Friday, September 5, 2014

Crowned With Many Crowns

    I wanted to continue the conversation about hats and headgear by focusing on something particular.  Without question, the single most iconic piece of headgear, the one that creates the strongest emotional and psychological response, is the crown.
                                                     Crown of the Queen of Romania
  Whether our reaction is one of delight, revulsion, anger or covetousness, we respond them instantly in a way we do not for any other type of thing we put on our heads.  Our feelings of instant consonance, allegiance, or resistance are so long held, so deeply inborn, that we don't even acknowledge them on a conscious level.  Now why is that?
   My own thought on this connects to what I said in a prior post.  The very first thing we did in our dim undocumented past, is put things we found beautiful or important on our heads.  We did so to show we had conquered them if they were prey, and in some other way, some deeper, less obvious way, we put them on our heads to say that we understood them, and controlled them.
  And so, the concept of a crown meaning temporal sway over others was born.  Sure, it began as a simple expression of domination over captured animals.  It was also a form of sympathetic magic, allowing us to draw the power of some beast we had hunted into ourselves.  Quickly it grew to mean an understanding and control over larger parts of the natural realm.  And over the centuries, the crown, in whatever form it took, began to signify a complete understanding of the world both physical and spiritual.  And connected to that, that all those viewing someone in a crown, must subjugate themselves to that person.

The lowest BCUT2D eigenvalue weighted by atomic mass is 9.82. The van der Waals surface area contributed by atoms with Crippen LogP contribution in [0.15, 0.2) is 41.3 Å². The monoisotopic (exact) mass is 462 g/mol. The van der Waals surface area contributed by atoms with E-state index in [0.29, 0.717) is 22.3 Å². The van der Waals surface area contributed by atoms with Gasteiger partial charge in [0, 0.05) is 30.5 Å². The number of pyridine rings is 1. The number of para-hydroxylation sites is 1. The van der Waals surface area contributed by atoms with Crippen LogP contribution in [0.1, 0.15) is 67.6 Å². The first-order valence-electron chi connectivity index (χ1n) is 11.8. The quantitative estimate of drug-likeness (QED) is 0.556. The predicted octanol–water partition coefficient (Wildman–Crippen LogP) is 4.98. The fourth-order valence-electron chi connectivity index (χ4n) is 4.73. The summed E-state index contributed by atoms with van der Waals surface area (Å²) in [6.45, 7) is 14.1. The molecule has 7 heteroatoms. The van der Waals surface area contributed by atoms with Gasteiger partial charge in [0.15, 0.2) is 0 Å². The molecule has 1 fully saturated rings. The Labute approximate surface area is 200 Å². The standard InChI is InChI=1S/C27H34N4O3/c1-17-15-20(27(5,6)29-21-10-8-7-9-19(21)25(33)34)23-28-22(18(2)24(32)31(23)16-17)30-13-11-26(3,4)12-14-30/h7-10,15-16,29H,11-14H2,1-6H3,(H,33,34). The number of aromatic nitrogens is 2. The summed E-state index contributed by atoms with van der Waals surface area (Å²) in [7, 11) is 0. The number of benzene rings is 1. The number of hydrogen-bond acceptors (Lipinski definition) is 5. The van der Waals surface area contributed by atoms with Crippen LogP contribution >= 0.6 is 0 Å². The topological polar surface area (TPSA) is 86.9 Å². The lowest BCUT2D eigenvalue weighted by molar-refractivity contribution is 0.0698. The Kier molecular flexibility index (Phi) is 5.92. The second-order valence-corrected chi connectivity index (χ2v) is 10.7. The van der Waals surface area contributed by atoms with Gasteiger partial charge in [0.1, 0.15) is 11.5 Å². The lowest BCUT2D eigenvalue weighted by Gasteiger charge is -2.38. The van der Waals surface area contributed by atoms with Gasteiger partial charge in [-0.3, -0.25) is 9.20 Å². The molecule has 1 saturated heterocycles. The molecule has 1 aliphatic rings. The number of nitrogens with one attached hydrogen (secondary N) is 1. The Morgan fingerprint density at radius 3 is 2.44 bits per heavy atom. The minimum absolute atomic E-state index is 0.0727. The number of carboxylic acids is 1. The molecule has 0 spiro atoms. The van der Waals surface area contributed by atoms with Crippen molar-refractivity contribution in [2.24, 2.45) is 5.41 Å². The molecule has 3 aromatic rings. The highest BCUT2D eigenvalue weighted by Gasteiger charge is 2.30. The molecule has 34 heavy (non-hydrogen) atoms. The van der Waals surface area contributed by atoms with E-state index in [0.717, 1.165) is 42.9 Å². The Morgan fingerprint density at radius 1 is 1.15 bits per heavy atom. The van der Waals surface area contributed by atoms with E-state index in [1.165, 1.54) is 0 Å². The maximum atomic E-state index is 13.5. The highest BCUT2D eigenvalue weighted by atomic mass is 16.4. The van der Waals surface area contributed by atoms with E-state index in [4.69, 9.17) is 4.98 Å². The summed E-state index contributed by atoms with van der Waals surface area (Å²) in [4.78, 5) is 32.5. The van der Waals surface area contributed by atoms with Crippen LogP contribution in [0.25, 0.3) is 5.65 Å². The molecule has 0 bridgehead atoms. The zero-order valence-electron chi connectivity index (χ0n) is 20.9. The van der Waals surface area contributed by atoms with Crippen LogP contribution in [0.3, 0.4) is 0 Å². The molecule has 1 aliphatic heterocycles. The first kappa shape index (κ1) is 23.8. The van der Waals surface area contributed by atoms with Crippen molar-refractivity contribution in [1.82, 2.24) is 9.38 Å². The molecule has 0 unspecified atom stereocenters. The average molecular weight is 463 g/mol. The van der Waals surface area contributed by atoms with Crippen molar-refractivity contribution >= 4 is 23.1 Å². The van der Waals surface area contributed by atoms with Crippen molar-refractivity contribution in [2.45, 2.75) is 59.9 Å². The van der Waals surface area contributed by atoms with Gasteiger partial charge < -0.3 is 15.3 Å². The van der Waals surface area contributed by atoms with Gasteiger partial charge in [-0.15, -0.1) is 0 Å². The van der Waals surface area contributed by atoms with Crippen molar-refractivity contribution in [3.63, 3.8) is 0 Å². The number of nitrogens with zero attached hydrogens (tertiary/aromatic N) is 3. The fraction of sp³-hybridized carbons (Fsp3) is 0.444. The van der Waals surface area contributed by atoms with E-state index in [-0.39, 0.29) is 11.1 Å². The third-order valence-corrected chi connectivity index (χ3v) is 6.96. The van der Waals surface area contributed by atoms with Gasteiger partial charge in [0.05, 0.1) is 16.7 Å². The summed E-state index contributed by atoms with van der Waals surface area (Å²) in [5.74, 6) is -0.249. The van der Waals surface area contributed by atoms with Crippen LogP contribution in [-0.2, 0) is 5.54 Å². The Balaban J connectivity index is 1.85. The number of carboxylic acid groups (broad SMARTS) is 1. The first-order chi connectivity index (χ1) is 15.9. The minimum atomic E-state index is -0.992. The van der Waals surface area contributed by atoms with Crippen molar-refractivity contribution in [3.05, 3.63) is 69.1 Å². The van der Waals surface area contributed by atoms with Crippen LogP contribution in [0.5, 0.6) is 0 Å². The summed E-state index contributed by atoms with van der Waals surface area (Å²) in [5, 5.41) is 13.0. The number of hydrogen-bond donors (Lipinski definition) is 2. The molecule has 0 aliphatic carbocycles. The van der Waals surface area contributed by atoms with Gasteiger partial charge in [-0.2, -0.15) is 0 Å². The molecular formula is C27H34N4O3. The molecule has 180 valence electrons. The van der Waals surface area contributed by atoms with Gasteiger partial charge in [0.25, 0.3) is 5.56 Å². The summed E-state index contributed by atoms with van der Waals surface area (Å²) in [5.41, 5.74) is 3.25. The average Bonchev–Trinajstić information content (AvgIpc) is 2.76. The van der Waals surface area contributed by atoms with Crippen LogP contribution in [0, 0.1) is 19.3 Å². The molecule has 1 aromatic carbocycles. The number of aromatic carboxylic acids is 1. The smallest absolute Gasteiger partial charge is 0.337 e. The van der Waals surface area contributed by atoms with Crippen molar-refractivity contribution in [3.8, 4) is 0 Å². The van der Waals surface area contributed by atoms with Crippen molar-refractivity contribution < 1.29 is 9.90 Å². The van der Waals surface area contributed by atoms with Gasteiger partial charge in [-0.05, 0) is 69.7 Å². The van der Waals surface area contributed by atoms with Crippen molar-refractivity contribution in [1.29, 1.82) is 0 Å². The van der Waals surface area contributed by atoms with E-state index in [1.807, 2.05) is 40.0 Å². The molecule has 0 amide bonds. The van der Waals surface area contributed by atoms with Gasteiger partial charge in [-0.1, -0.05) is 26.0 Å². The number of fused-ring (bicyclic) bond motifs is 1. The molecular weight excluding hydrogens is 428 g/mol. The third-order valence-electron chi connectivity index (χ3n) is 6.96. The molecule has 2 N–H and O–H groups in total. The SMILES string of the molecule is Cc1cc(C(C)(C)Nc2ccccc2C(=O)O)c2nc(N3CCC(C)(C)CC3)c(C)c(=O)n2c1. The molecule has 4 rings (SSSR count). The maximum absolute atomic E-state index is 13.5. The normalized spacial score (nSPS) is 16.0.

Part of what I find interesting is that it matters not one bit what a crown is made of.   It can be wood, bone, feathers, stiffened hide or metal. In its manner of decoration it can be pure and simple, or insanely complex.  None of this diminishes the impact, only the message changes a bit.  A crown of feathers and hide evokes a different, but no less deep seated response in us, than a crown of beaten gold set with gemstones.
    And another point of significance is that a crown can gather history about it over time.  Since crowns are most often made from long lasting of materials, which only adds to the subtext of power and permanence, the wearer is not only invested with whatever sway is conveyed by that particular crown, but also the influence of every other who has worn it.  So again, there is another subtle sympathetic magic involved, though we wouldn't these days think of it in those terms.
    Crowns are such an old and well known part of the Attire language it is unlikely that we will ever stop using the word entirely.  Though the vast number of us will never wear one in real terms, our understanding of them, and what they mean, goes past all our boundaries and social conventions.  We know instantly that this person is elevated above the norm, and has some sort of special power, be it magical, religious, or temporal.
  They need not speak, themselves, because the Attire language is doing the talking for them.

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